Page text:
The adjective "difficult" in the title of Alice Kessler-Harris' biography of Lillian Hellman is apt but too kind. Implicitly at least, Kessler-Harris is attempting a partial rehabilitation of Hellman's reputation. She's trying to tell us the ways Hellman still matters. But the raw, poignant fact is that Hellman, if she's remembered at all now, is seen as a has-been, a marginal figure in the years of furious controversies swirling around what should be called the old left and its love affair with communism.
Hellman withstood the savage onslaughts of the era of the House Un-American Activities Committee with a certain amount of honor. Unlike others (Adolphe Menjou and Ronald Reagan, as president of the Screen Actors Guild) who behaved reprehensibly, providing names for the blacklists. Others either sang like canaries (Elia Kazan and Budd Schulberg) or went to jail (Hellman's lover Dashiell Hammett spent four months in the clink). Although she got away with lying about the extent of her communism, she did not name names. Honors to her for that.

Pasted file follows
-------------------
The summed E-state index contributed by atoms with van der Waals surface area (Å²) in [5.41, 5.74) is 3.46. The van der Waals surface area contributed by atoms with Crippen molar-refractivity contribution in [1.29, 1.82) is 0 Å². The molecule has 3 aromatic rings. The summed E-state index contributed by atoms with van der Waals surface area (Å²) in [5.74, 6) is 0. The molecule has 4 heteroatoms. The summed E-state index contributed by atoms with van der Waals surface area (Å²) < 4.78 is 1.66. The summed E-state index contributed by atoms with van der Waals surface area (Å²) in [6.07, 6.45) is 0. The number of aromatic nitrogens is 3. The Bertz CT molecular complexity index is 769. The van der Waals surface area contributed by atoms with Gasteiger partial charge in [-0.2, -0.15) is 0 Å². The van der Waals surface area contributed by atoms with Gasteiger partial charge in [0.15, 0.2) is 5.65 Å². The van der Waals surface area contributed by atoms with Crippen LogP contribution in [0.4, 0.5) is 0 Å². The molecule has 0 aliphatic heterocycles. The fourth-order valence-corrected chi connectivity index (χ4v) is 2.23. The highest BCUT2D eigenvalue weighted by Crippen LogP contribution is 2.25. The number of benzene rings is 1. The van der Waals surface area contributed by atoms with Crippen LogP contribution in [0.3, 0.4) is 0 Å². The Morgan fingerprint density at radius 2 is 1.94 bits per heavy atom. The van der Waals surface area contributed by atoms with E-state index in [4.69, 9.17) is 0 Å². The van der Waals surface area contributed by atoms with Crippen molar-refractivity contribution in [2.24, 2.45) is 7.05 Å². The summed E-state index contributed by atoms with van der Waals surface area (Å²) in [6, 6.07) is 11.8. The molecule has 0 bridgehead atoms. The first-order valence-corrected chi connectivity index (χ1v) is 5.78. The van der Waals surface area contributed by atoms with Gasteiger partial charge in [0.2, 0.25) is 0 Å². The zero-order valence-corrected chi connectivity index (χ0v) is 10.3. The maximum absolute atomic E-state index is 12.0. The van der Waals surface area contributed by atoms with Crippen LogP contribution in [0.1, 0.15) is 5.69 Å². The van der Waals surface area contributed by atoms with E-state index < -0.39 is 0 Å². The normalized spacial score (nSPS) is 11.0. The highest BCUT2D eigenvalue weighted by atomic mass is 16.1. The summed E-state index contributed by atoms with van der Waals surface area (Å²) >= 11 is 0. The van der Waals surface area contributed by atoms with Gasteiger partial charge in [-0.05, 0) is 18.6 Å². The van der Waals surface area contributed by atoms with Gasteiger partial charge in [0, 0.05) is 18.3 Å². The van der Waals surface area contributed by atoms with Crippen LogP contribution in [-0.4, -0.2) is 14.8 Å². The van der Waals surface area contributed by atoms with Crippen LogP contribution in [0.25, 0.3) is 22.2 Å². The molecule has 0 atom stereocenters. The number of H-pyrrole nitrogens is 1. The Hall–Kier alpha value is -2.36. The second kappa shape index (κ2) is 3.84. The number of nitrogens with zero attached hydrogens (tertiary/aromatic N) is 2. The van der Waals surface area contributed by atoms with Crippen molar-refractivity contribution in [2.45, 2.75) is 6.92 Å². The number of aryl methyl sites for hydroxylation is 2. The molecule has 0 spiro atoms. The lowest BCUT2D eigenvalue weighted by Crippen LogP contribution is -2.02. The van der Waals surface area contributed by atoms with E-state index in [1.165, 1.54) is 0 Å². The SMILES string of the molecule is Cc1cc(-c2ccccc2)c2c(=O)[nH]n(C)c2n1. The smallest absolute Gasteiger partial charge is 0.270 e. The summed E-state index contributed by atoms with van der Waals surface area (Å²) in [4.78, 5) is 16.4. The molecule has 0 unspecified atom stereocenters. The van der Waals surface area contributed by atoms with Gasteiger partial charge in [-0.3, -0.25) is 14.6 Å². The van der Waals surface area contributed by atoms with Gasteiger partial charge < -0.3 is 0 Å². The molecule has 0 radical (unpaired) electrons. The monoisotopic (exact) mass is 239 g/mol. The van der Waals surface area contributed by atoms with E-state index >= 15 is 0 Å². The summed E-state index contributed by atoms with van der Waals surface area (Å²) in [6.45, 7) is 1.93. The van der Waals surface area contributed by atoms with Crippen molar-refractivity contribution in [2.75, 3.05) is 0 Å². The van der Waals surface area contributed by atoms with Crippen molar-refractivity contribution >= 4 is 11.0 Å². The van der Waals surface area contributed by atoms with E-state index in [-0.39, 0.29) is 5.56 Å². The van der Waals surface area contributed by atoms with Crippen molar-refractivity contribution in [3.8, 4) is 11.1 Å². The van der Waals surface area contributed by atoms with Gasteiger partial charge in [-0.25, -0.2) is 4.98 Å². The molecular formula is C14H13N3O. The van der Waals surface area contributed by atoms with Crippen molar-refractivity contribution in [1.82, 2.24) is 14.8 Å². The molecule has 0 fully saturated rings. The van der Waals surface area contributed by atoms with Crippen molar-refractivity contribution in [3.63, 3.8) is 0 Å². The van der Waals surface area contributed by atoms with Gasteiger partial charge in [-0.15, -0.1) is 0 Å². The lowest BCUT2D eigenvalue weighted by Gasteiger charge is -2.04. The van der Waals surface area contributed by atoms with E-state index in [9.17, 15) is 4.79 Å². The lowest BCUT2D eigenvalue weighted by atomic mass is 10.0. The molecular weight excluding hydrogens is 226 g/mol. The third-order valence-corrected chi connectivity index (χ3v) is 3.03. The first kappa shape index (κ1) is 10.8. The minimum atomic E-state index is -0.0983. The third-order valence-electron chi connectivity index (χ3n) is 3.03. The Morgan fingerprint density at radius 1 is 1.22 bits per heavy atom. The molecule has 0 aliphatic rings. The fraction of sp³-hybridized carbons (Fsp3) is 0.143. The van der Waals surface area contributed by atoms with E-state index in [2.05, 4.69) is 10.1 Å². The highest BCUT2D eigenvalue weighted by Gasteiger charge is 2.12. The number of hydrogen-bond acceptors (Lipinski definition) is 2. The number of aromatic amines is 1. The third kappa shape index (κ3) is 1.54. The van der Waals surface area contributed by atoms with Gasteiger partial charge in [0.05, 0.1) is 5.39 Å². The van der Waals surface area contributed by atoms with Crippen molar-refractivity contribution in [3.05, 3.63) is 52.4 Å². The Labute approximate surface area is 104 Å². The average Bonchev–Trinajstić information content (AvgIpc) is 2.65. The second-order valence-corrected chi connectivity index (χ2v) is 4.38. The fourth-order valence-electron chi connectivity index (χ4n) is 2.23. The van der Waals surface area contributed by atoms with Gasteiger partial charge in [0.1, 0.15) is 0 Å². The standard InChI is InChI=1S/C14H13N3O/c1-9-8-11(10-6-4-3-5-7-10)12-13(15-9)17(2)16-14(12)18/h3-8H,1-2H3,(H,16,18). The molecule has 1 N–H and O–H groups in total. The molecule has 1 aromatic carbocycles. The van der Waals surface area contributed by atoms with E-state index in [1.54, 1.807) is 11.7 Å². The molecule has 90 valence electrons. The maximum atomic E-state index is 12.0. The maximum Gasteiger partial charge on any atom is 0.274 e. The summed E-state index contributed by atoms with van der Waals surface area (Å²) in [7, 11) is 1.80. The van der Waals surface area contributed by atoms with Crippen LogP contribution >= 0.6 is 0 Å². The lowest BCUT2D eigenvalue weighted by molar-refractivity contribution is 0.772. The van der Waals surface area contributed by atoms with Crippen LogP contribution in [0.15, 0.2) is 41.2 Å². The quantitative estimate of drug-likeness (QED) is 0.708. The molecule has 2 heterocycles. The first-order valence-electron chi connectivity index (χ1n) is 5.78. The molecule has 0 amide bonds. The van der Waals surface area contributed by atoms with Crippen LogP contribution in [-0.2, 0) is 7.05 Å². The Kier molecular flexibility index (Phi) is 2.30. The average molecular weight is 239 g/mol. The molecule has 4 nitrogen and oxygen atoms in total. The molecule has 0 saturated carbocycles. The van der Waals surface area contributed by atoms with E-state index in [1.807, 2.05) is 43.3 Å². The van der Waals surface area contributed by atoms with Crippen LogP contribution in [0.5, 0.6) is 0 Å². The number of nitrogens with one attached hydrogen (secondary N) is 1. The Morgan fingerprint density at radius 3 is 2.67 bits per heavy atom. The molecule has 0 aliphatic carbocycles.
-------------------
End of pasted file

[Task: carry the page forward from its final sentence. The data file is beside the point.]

Kessler-Harris (R. Gordon Hoxie professor of American history at Columbia University) writes as a historian and she hesitates to call her careful, voluminously documented study merely a literary or social biography in the traditional sense. Instead she ties Hellman's life story to the rapidly changing crosscurrents through what has been called "the short 20th century" (roughly 1914-1991) a time obsessed nationally and internationally with the matter of communism in one form or another. Some chapters in the book are riveting in their meticulous detail. Others, especially the early ones devoted to covering Hellman's early life, are a slog, heavy on cliche and echoes of Carson McCullers or Harper Lee. Here we have the neglected, lonely child, the devoted black maid, the fierce love for truth and justice, all rather distant and abstract.